Nanoimprint Lithography (NIL) is a surface patterning technique first introduced in 1996 by Prof. Stephen Chou and his colleagues [1,2]. This new technology had such an important impact in so many research fields that it has been listed in 2003 by the Massachusetts Institute of Technology as one of 10 emerging technology that will strongly impact the world . Indeed beside its ultrahigh resolution reproduction capability (up to 5 nm) this technology is also very cost effective, easy to process and therefore makes it a serious candidate for the implementation of up-scaling applications and large scale industrial fabrication.
The principle of NIL (sometimes also called “hot embossing”) is very simple. A template or mold (e.g. a silicon wafer textured with nanoscale features) is pressed with a controlled pressure and temperature onto a substrate coated with a defined layer of polymeric material. After the mold removal an inverse reproduction of the features will then be directly imprinted onto the substrate. Recently new UV-curable polymer materials (also called resists) have appeared on the market and have been used for nanoimprinting technology. This UV-NIL process makes it even simpler and faster than the traditional hot embossing technique because it can be done at room temperature. The only requirement is then to have a transparent mold which allows the UV light to pass through for the curing of the resist. The most common process is to make first a so-called transparent stamp of the original template and then use this stamp for the replication process of the resist dispersed onto the substrate. Poly(dimethyl siloxane) block polymer (PDMS) is commonly used for the fabrication of the transparent stamp. This material offers a very high resolution patterning and is also easy to separate from the mold due to its low surface energy.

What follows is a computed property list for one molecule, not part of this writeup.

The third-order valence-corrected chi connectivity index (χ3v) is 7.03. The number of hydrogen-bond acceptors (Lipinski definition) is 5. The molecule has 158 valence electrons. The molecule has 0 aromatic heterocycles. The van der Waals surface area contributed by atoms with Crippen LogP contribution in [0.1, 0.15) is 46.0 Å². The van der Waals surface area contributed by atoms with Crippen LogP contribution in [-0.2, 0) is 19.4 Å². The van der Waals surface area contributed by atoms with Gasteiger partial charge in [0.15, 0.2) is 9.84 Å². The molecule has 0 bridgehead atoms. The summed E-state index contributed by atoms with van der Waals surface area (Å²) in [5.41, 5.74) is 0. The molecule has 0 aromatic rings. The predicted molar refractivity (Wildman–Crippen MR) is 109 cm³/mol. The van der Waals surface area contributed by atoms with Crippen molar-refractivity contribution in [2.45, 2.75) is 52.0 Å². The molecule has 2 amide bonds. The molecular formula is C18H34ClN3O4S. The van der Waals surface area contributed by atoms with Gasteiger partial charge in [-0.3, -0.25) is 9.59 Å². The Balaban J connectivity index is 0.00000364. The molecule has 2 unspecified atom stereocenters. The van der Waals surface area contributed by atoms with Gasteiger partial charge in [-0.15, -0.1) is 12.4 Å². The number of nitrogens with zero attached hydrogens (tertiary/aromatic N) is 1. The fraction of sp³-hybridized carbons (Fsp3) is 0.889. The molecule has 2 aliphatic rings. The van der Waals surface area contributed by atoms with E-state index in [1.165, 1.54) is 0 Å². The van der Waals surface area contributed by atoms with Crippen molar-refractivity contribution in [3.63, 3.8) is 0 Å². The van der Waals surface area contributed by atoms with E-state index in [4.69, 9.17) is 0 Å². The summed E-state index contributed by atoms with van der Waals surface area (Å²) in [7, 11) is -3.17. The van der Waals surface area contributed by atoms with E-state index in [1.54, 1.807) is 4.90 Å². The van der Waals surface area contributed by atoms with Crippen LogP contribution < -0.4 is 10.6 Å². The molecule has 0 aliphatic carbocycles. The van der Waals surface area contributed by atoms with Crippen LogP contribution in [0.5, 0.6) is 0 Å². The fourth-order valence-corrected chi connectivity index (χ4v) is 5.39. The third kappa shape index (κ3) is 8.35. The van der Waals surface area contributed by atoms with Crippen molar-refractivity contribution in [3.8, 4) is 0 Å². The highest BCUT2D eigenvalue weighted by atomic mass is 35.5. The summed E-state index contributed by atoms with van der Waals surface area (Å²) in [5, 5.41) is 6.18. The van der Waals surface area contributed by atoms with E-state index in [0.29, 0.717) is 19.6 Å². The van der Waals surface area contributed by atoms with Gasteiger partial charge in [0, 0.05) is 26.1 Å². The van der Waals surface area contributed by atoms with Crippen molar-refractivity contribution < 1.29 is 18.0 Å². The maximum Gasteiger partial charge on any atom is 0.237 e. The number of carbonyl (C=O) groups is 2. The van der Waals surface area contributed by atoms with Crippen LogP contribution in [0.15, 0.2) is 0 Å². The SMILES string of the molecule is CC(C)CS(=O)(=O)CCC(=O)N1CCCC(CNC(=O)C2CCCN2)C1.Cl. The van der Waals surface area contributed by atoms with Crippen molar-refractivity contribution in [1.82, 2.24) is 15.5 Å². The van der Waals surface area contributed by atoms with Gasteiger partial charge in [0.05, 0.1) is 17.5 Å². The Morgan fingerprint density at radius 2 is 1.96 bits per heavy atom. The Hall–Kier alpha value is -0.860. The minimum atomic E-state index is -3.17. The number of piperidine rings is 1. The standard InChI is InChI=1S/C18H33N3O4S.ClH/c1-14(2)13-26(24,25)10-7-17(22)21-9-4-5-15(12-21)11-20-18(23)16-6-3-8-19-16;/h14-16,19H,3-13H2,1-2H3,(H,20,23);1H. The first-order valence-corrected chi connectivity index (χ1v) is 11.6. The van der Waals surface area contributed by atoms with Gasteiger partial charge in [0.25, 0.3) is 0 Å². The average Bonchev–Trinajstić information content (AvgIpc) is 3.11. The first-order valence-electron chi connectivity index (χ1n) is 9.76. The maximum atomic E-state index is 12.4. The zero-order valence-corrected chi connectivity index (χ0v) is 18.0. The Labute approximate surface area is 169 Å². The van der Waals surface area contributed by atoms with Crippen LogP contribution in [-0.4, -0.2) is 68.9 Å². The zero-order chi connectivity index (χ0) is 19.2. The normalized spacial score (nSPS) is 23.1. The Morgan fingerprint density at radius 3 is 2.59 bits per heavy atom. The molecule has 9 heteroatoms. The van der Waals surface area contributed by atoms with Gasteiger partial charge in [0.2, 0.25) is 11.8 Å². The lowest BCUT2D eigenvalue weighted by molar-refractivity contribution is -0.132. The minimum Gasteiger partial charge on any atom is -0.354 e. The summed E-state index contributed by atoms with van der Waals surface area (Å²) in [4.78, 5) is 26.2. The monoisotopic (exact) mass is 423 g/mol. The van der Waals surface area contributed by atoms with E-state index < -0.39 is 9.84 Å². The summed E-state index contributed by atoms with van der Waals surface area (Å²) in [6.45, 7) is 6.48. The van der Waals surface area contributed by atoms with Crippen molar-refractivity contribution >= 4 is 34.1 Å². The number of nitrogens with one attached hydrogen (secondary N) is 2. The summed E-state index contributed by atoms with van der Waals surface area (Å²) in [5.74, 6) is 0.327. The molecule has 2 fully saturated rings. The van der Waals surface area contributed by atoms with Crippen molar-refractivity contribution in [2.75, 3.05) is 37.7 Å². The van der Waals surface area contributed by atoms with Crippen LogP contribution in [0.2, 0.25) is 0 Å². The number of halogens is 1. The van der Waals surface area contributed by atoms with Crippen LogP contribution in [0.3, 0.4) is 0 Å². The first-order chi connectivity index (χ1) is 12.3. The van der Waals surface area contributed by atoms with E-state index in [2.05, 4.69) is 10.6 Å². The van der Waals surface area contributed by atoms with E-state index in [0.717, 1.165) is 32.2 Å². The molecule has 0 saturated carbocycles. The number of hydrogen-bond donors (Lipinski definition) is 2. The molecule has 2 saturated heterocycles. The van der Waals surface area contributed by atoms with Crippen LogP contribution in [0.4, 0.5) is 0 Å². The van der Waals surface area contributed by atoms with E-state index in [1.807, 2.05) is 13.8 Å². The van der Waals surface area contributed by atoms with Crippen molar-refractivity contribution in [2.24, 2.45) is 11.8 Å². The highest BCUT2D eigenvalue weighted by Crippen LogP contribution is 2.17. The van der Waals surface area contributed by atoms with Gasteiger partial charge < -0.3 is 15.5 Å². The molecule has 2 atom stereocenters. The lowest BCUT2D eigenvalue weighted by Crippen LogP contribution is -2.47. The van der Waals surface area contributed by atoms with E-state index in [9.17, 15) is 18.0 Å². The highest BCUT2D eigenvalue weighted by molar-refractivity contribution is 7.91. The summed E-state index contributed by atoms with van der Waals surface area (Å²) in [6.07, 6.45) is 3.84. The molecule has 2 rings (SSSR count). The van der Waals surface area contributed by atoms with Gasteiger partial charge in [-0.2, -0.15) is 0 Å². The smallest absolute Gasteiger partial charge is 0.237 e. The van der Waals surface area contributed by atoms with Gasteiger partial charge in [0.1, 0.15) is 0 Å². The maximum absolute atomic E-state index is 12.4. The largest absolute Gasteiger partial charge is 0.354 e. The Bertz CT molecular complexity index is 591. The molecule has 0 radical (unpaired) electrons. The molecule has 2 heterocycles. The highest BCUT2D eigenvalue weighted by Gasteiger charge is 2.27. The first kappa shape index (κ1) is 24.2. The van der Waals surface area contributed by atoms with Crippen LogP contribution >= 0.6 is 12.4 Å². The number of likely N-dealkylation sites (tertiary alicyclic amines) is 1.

In the Nano-SIPPE group we are working with UV-NIL technology in order to imprint silica nanostructures directly onto glass substrates. A UV-curable hybrid Sol-Gel resist is patterned using PDMS stamps. This process allows us to have a high degree of control over the different features of our structure like the periodicity, the diameter (in the case of nanopillar or nanohole structures) or even the height by varying the thickness of the resist on the substrate. These silica textured substrates are then used as templates for the investigation and development of silicon based new light trapping nanostructures and photonic crystals.